If it’s unclear what the overarching strategy is, aside from a focus on big cities, there may be a reason for that. “They don’t know what’s going to happen with stores,” says Sucharita Kodali, a retail analyst at Forrester Research. “I would be shocked if they had a plan. I think it’s about throwing things against the wall and seeing what sticks.”
Surveys routinely find that shoppers—even young ones—still like going to stores. It’s true the US has too much retail space and it’s proved unsustainable as e-commerce has grown. But not all store space is a problem. Amazon’s competitors are finding the stores that at times weighed them down offer some advantages too, so long as they invest in them. Walmart, for one, reportedly imagines its giant supercenters as the nexus of a sprawling relationship with customers where it not only sells them products but offers services, such as health clinics or financial services, while feeding data back to the company.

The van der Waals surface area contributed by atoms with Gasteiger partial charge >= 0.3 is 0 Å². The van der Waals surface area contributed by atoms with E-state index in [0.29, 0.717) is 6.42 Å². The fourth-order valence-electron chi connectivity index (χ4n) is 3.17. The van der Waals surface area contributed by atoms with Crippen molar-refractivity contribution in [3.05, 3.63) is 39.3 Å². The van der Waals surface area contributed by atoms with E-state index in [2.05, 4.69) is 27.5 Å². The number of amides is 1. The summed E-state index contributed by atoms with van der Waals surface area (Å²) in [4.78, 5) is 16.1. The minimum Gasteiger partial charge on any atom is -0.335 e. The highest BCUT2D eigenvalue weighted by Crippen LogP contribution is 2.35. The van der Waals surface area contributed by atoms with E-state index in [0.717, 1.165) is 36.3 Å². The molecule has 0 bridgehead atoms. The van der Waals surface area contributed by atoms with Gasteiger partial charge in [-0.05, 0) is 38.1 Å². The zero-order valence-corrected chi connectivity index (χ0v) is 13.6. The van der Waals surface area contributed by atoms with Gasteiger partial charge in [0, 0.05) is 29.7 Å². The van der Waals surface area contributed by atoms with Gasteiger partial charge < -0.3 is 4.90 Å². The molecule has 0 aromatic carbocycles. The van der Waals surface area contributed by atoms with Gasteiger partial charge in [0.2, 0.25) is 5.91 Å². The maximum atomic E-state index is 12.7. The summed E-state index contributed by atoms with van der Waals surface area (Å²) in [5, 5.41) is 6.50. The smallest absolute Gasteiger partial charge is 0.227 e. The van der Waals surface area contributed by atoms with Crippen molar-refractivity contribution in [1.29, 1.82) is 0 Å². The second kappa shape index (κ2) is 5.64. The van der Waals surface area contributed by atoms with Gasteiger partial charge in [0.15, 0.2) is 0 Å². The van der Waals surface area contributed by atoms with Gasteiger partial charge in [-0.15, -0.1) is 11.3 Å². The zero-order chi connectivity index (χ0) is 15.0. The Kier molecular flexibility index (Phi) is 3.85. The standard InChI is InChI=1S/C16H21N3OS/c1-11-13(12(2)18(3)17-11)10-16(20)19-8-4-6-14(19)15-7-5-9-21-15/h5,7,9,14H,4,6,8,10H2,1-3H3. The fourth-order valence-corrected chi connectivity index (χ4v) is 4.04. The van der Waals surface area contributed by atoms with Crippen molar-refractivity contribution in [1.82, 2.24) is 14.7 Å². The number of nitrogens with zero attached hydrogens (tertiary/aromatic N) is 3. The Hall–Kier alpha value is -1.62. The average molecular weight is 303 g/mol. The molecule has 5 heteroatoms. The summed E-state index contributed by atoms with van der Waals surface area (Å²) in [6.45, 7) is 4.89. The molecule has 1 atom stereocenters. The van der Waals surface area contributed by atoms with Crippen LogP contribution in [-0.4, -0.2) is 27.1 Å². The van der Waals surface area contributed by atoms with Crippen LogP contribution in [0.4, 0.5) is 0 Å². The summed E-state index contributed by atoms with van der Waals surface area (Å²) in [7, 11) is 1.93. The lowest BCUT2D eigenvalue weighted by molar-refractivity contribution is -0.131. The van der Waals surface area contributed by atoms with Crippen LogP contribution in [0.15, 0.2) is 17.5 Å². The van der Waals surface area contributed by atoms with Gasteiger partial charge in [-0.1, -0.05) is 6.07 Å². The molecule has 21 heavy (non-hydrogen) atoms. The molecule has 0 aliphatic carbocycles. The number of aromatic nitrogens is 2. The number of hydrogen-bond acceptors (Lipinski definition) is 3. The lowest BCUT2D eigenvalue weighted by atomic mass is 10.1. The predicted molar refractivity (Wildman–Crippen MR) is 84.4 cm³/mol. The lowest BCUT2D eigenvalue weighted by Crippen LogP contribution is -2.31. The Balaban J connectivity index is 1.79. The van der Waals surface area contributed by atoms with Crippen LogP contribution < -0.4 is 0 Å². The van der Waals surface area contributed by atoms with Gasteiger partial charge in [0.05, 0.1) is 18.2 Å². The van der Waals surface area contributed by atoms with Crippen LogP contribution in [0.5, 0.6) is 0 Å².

Amazon, which declined to comment on its strategy regarding stores, appears to recognize the appeal of physical spaces to shoppers and is seeking ways to use and reinvent them. Benedict Evans, a technology analyst and former partner at Silicon Valley venture capital firm Andreessen Horowitz, opined in Wired last year, “It’s trying everything that anyone has ever tried before, and anything else that it can think of that might make sense, as well.”
Probably the biggest question mark is its plan for grocery stores. Amazon had been eyeing grocery for years, but as a category, it has remained stubbornly resistant to e-commerce. Though online sales are expected to rise fast, just 2% to 3% of groceries are currently bought online in the US, depending on the estimate. Not only did Amazon get a network of stores with its Whole Foods purchase, most of them were in proximity to some 75 million fairly wealthy shoppers, a key demographic among Prime subscribers. Never a company to prioritize profit, Amazon has lowered prices at the upscale chain, while using Whole Foods to showcase products such as its Echo speakers and attract more people to Prime with exclusive discounts.